In this essential new biography—the first to give equal weight to both the work and life of Karl Marx—Sven-Eric Liedman expertly navigates the imposing, complex personality of his subject through the turbulent passages of global history. A World to Win follows Marx through childhood and student days, a difficult and sometimes tragic family life, his far-sighted journalism, and his enduring friendship and intellectual partnership with Friedrich Engels.

Lefebvre's epic analysis of daily life under capitalism in one complete volume.

Originally published in 1965, Reading Capital is a landmark of French thought and radical theory, reconstructing Western Marxism from its foundations.

In 1973, faced with massive layoffs, workers at the legendary Lip watch firm in Besançon, France, occupied their factory to demand that no one lose their job. They seized watches and watch parts, assembled and sold watches, and paid their own salaries. Opening the Gates is the first account of all facets of the experience, drawing extensively on unpublished materials to reconstruct the vision and practice of those involved. The Lip workers’ struggle was the last widespread expression in France of the belief that creativity and moral autonomy are the driving force of social transformation.

In this established classic, sociologists Luc Boltanski and Eve Chiapello get to the heart of contemporary capitalism. Delving deep into the latest management texts informing the thinking of employers, the authors trace the contours of a new spirit of capitalism. They argue that beginning in the mid-1970s, capitalism abandoned the hierarchical Fordist work structure and developed a new network-based form of organization founded on employee initiative and autonomy in the workplace—a putative freedom bought at the cost of material and psychological security.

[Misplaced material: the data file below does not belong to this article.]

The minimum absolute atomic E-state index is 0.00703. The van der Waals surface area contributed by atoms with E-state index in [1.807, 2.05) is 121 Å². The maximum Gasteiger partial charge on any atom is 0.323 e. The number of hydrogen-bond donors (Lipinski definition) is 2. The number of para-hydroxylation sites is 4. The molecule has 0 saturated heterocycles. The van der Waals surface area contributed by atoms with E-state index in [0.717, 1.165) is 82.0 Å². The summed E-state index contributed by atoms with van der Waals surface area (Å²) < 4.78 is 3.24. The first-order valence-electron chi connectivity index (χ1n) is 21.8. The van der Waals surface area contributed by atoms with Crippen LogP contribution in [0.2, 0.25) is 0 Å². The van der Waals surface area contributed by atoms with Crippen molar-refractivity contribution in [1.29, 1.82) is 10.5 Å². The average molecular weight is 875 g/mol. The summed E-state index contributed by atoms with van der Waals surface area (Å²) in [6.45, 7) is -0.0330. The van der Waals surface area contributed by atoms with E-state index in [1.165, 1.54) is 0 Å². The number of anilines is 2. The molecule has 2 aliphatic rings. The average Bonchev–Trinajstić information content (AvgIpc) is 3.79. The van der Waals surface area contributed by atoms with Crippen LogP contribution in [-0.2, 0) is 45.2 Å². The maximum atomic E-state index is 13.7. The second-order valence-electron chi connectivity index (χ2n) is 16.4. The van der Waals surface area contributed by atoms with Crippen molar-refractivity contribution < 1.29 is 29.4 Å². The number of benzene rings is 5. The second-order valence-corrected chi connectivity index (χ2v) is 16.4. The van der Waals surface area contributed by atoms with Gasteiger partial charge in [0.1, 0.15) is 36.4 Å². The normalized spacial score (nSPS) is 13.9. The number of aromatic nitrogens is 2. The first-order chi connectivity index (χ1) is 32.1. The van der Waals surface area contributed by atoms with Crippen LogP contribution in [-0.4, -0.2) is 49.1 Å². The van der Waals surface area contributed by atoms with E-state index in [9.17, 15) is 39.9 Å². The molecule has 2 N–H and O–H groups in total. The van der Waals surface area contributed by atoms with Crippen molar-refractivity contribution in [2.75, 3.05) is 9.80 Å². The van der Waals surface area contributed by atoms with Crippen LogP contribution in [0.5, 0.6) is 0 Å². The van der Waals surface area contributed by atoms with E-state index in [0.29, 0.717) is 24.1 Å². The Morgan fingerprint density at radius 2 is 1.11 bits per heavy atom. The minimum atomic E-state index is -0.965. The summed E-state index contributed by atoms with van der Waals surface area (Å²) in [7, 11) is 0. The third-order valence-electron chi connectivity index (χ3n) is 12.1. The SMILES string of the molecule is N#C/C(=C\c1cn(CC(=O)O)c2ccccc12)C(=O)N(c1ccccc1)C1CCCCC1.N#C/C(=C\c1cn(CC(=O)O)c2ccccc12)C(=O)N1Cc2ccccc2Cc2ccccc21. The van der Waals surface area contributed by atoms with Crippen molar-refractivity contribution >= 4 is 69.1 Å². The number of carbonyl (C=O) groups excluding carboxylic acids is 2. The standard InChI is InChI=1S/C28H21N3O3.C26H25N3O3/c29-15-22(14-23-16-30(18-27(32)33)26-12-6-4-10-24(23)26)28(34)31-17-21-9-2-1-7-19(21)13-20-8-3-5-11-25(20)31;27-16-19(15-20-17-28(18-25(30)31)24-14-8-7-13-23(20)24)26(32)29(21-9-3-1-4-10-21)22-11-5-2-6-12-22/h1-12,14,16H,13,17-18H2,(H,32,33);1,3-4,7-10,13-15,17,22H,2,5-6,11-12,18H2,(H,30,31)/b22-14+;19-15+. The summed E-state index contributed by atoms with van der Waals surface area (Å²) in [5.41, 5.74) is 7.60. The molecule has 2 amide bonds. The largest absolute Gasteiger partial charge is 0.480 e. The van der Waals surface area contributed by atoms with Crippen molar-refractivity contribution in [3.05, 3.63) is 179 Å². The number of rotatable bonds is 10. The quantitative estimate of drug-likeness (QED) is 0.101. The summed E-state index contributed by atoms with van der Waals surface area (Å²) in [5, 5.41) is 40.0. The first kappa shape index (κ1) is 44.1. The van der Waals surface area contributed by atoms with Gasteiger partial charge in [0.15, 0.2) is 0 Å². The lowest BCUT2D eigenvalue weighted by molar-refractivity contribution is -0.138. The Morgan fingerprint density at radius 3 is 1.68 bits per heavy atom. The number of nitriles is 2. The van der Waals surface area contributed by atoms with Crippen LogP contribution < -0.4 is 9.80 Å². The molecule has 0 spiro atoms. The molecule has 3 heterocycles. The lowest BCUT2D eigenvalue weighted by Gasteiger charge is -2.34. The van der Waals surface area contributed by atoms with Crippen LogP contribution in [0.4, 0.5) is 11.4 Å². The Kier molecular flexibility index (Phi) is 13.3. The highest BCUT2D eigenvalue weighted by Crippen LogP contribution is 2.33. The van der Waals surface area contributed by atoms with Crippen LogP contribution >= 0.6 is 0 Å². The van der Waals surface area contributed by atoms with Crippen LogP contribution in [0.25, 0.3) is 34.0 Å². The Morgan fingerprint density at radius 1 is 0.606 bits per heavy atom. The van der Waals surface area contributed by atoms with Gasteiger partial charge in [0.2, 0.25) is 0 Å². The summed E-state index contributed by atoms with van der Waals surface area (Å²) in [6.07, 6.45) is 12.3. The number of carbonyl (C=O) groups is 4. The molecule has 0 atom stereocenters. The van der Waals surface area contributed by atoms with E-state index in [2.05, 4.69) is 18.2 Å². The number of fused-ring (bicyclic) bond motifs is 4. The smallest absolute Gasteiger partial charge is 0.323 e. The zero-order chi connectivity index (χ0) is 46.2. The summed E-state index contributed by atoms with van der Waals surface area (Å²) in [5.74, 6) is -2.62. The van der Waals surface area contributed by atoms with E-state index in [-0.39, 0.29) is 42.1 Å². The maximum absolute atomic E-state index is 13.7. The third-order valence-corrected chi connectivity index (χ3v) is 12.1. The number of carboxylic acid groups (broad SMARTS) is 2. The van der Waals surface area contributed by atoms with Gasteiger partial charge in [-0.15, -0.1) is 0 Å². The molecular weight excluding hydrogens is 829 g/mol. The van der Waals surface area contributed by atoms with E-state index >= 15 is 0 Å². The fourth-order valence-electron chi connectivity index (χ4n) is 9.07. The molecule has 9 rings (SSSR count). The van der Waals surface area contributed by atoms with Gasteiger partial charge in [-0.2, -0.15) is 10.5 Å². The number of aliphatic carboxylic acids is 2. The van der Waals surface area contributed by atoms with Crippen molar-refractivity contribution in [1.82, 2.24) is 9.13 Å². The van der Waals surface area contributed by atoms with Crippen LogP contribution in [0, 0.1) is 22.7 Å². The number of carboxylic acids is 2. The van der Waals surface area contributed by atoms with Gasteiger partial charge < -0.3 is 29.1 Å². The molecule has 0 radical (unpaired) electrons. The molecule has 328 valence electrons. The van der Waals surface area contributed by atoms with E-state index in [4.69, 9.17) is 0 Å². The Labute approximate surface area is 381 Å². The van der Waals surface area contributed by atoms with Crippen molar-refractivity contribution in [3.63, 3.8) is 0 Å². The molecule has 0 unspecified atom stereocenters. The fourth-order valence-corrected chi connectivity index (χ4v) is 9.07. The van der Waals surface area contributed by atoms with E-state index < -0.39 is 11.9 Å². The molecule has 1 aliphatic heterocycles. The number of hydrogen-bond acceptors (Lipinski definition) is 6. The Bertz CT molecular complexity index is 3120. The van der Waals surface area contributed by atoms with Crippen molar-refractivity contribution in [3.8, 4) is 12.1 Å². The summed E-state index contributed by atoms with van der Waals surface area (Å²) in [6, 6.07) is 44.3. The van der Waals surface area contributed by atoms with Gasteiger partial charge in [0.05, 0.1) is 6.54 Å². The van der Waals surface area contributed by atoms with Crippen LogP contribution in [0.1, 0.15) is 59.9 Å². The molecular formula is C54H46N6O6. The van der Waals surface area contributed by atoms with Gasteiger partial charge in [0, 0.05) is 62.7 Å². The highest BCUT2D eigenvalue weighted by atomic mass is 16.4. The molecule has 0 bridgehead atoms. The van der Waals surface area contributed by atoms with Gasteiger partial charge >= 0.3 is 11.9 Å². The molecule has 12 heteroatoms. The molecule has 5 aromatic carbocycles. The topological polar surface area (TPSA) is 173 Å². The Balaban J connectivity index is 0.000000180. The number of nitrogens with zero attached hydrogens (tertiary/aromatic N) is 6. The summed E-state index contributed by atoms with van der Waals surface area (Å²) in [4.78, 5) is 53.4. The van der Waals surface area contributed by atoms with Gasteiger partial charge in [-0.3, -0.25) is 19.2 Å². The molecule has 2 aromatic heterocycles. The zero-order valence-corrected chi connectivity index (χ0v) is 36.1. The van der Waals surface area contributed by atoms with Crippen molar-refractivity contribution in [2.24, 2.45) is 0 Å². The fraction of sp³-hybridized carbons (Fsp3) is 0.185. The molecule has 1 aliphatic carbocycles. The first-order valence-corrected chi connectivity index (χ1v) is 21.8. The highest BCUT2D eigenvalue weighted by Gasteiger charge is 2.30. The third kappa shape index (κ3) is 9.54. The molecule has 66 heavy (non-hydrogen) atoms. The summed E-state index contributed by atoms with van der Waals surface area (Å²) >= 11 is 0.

A classic history of the role of Black working-class struggles throughout the twentieth century.

For twenty-five years, Feminism and Nationalism in the Third World has been an essential primer on the late nineteenth- and early twentieth-century history of women’s movements in Asia and the Middle East.

Emily Apter develops a critical model of politics behind the scenes, a politics that operates outside the norms of classical political theory. She focuses on micropolitics, defined as small events, happening in series, that often pass unnoticed yet disturb and interfere with the institutional structures of capitalist parliamentary systems, even as they secure their reproduction and longevity. 

An international bestseller, originally published in 1970, when Shulamith Firestone was just twenty-five years old, The Dialectic of Sex was the first book of the women’s liberation movement to put forth a feminist theory of politics. 

***NOT AVAILABLE IN NORTH AMERICA